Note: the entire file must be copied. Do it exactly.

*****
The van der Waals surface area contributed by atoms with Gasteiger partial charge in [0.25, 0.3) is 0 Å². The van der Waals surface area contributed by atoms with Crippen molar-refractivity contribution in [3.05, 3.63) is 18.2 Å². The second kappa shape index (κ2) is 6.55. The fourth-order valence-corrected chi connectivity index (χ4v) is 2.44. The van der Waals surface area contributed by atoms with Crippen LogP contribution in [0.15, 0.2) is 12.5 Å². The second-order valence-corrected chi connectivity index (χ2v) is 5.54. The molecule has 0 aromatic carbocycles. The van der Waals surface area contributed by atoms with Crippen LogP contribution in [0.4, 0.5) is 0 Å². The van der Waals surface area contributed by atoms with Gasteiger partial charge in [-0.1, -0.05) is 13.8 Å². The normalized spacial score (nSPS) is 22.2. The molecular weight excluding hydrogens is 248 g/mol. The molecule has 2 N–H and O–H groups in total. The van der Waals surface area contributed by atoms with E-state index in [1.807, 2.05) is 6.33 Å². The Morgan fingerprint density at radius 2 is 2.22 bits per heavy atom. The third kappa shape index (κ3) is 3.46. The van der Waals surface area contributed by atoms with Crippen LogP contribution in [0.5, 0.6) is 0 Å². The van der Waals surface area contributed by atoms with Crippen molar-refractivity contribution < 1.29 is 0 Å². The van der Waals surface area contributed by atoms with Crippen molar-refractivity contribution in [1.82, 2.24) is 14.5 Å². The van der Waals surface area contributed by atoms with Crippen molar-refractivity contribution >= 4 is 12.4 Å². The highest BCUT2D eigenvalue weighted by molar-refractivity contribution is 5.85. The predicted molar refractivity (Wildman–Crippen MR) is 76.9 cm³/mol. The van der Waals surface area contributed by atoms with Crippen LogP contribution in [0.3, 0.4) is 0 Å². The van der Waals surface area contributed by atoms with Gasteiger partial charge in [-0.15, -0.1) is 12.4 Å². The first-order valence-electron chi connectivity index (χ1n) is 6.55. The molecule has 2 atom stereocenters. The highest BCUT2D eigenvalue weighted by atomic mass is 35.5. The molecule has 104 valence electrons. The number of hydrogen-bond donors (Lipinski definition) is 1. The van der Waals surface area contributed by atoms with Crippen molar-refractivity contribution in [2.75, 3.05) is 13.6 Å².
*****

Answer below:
The van der Waals surface area contributed by atoms with Gasteiger partial charge in [0.25, 0.3) is 0 Å². The van der Waals surface area contributed by atoms with Crippen molar-refractivity contribution in [3.05, 3.63) is 18.2 Å². The second kappa shape index (κ2) is 6.55. The fourth-order valence-corrected chi connectivity index (χ4v) is 2.44. The van der Waals surface area contributed by atoms with Crippen LogP contribution in [0.15, 0.2) is 12.5 Å². The second-order valence-corrected chi connectivity index (χ2v) is 5.54. The molecule has 0 aromatic carbocycles. The van der Waals surface area contributed by atoms with Crippen LogP contribution in [0.4, 0.5) is 0 Å². The van der Waals surface area contributed by atoms with Gasteiger partial charge in [-0.1, -0.05) is 13.8 Å². The normalized spacial score (nSPS) is 22.2. The molecular weight excluding hydrogens is 248 g/mol. The molecule has 2 N–H and O–H groups in total. The van der Waals surface area contributed by atoms with E-state index in [1.807, 2.05) is 6.33 Å². The Morgan fingerprint density at radius 2 is 2.22 bits per heavy atom. The third kappa shape index (κ3) is 3.46. The van der Waals surface area contributed by atoms with Crippen LogP contribution in [0.5, 0.6) is 0 Å². The van der Waals surface area contributed by atoms with Crippen molar-refractivity contribution < 1.29 is 0 Å². The van der Waals surface area contributed by atoms with Crippen molar-refractivity contribution in [1.82, 2.24) is 14.5 Å². The van der Waals surface area contributed by atoms with Crippen molar-refractivity contribution >= 4 is 12.4 Å². The highest BCUT2D eigenvalue weighted by molar-refractivity contribution is 5.85. The predicted molar refractivity (Wildman–Crippen MR) is 76.9 cm³/mol. The van der Waals surface area contributed by atoms with Crippen LogP contribution in [0.3, 0.4) is 0 Å². The van der Waals surface area contributed by atoms with Gasteiger partial charge in [-0.15, -0.1) is 12.4 Å². The first-order valence-electron chi connectivity index (χ1n) is 6.55. The molecule has 2 atom stereocenters. The highest BCUT2D eigenvalue weighted by atomic mass is 35.5. The molecule has 104 valence electrons. The number of hydrogen-bond donors (Lipinski definition) is 1. The van der Waals surface area contributed by atoms with Crippen molar-refractivity contribution in [2.75, 3.05) is 13.6 Å².